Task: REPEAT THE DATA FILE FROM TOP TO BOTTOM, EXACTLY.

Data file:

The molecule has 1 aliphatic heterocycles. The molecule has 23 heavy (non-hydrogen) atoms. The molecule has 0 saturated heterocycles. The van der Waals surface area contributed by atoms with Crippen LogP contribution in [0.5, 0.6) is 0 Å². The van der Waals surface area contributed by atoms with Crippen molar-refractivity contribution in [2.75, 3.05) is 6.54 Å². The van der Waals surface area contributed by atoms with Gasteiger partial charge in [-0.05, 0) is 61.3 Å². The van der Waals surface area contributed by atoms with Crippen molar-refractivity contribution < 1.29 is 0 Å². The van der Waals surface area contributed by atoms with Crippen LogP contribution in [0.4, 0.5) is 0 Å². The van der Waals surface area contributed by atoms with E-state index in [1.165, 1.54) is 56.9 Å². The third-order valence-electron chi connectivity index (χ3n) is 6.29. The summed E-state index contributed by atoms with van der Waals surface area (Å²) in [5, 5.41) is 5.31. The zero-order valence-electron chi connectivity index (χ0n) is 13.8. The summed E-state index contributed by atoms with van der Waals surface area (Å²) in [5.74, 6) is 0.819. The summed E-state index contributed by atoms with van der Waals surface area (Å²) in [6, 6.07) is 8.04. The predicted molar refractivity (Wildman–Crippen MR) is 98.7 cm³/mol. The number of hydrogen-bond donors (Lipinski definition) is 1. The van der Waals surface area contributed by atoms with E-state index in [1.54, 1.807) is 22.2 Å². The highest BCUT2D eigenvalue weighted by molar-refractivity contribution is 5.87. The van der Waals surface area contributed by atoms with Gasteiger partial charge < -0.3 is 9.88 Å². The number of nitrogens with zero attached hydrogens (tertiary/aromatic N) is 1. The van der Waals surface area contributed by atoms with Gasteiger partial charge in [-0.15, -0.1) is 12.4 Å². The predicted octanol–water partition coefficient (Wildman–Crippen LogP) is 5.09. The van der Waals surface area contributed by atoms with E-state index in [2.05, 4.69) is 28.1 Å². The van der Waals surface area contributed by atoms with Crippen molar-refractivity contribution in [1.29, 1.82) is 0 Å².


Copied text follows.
The molecule has 1 aliphatic heterocycles. The molecule has 23 heavy (non-hydrogen) atoms. The molecule has 0 saturated heterocycles. The van der Waals surface area contributed by atoms with Crippen LogP contribution in [0.5, 0.6) is 0 Å². The van der Waals surface area contributed by atoms with Crippen molar-refractivity contribution in [2.75, 3.05) is 6.54 Å². The van der Waals surface area contributed by atoms with Gasteiger partial charge in [-0.05, 0) is 61.3 Å². The van der Waals surface area contributed by atoms with Crippen molar-refractivity contribution < 1.29 is 0 Å². The van der Waals surface area contributed by atoms with Crippen LogP contribution in [0.4, 0.5) is 0 Å². The van der Waals surface area contributed by atoms with E-state index in [1.165, 1.54) is 56.9 Å². The third-order valence-electron chi connectivity index (χ3n) is 6.29. The summed E-state index contributed by atoms with van der Waals surface area (Å²) in [5, 5.41) is 5.31. The zero-order valence-electron chi connectivity index (χ0n) is 13.8. The summed E-state index contributed by atoms with van der Waals surface area (Å²) in [5.74, 6) is 0.819. The summed E-state index contributed by atoms with van der Waals surface area (Å²) in [6, 6.07) is 8.04. The predicted molar refractivity (Wildman–Crippen MR) is 98.7 cm³/mol. The number of hydrogen-bond donors (Lipinski definition) is 1. The van der Waals surface area contributed by atoms with E-state index in [1.54, 1.807) is 22.2 Å². The highest BCUT2D eigenvalue weighted by molar-refractivity contribution is 5.87. The van der Waals surface area contributed by atoms with Gasteiger partial charge < -0.3 is 9.88 Å². The number of nitrogens with zero attached hydrogens (tertiary/aromatic N) is 1. The van der Waals surface area contributed by atoms with Gasteiger partial charge in [-0.15, -0.1) is 12.4 Å². The predicted octanol–water partition coefficient (Wildman–Crippen LogP) is 5.09. The van der Waals surface area contributed by atoms with E-state index in [2.05, 4.69) is 28.1 Å². The van der Waals surface area contributed by atoms with Crippen molar-refractivity contribution in [1.29, 1.82) is 0 Å².